GETTING ANSWERS: Fairview Road
GREENVILLE COUNTY, S.C. (FOX Carolina) - We are checking out roads in the Upstate that need to be upgraded.
Our requests led us to Fairview Road, in Greenville County.
The road goes through Greer and Taylors. Two, major roads surround it: North Rutherford Road and Wade Hampton Boulevard (Highway 29). It also connects to Locust Hill Road—one we’ve covered before.
Drivers say Fairview Road is too busy for the number of potholes it has.
Alan Berbin has only lived in the area for about a month.
“It sounds like you’re in a washing machine with a bunch of gravel and just getting rattled around,” Berbin said, “It’s super bad. It’s really bumpy, really rough roads.”
The state’s Department of Transportation says 3,600 vehicles travel this road daily. John Slusz has noticed.
“The traffic, on this road that we’re talking about, has virtually doubled in the last 5 to 7 years,”said Slusz.
The road is about a mile long, but the SCDOT has fixed 11 potholes in the last year.
Lisa Slice was one of the many who submitted to Getting Answers.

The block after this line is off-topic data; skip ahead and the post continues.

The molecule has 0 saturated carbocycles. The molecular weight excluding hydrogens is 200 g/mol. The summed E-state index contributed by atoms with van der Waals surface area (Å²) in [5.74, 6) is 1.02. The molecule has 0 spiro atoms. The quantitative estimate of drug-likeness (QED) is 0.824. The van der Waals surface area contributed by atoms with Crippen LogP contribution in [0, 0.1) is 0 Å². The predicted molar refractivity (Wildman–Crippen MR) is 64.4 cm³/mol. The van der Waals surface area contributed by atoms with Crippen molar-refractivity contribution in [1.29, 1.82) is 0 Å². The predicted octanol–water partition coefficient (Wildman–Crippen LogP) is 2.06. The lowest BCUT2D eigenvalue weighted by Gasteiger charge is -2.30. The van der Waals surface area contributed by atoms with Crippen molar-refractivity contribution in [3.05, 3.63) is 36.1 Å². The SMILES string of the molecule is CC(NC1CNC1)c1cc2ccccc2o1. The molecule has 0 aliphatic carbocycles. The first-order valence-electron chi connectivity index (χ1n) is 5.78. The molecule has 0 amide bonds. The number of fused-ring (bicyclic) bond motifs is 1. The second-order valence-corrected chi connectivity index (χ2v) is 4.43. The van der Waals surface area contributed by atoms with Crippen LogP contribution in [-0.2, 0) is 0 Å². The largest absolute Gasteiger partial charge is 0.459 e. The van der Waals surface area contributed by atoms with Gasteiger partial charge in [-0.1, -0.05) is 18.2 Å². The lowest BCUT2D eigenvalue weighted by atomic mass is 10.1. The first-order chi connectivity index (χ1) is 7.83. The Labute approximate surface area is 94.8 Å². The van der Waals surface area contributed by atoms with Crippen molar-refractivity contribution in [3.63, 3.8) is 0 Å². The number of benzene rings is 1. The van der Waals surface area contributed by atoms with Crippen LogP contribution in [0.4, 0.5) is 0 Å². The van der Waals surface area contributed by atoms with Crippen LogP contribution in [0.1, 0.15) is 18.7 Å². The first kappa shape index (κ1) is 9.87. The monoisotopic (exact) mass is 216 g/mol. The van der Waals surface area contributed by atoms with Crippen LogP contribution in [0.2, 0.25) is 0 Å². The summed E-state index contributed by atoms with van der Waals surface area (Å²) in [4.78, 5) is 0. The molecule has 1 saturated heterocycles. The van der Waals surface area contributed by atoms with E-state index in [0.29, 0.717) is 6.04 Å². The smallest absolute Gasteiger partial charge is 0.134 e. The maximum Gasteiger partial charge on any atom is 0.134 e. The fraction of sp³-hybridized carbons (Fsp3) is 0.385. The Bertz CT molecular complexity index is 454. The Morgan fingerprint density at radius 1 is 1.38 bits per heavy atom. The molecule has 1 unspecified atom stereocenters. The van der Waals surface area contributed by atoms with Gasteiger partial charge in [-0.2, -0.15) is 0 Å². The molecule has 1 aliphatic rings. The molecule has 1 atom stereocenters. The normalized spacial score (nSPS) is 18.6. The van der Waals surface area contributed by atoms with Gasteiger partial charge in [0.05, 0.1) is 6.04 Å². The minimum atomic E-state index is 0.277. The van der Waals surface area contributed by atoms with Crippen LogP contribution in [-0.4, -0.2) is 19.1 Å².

“Very patched and bumpy,” Slice said, “And anytime there’s a heavy rain or when we have the snow and ice, it’s just holes again that they have to re-patch.”
Sulsz has lived off the road for around 20 years. He says he’s used to the obstacle course to get home.
“You have to go very slow. You have to veer into the breakdown lane to avoid the potholes. You scare the people coming at you,” Sulsz said.
Berbin says even he knows to avoid the huge hole near Josey’s Chuck Wagon restaurant, in Taylors.
“[There’s] a hole on the side of the shoulder that just really isn’t great,” said Berbin, “If you take that curve too sharp, you’ll go in the hole and bottom out.”
Once you turn on Fairview from Wade Hampton, the problems start there. However, once the road forks—splitting North Rutherford and Fairview, it smoothens out as you head toward Greer. I noticed less traffic heading that way versus in the Taylors area.
“They all break down overtime, but that one has just really been let go—probably should be resurfaced entirely and not just a little patch here and there,” Berbin said.
The DOT confirms Fairview Road will be part of the 2022-2023 Pavement Improvement Program. No word on when it was last paved. Slice says she hasn’t seen a pave since 1993.
“I feel like the road needs to be repaved, absolutely. And the patching is just not working, in my opinion,” said Slice.
The letting process is usually between September 2022 and March 2023, according to the SCDOT. Hopefully, that means work can start by Spring of next year. We’ll be sure to follow up then.
“It would mean a lot to us and help our community that’s growing so much already,” Slice said.
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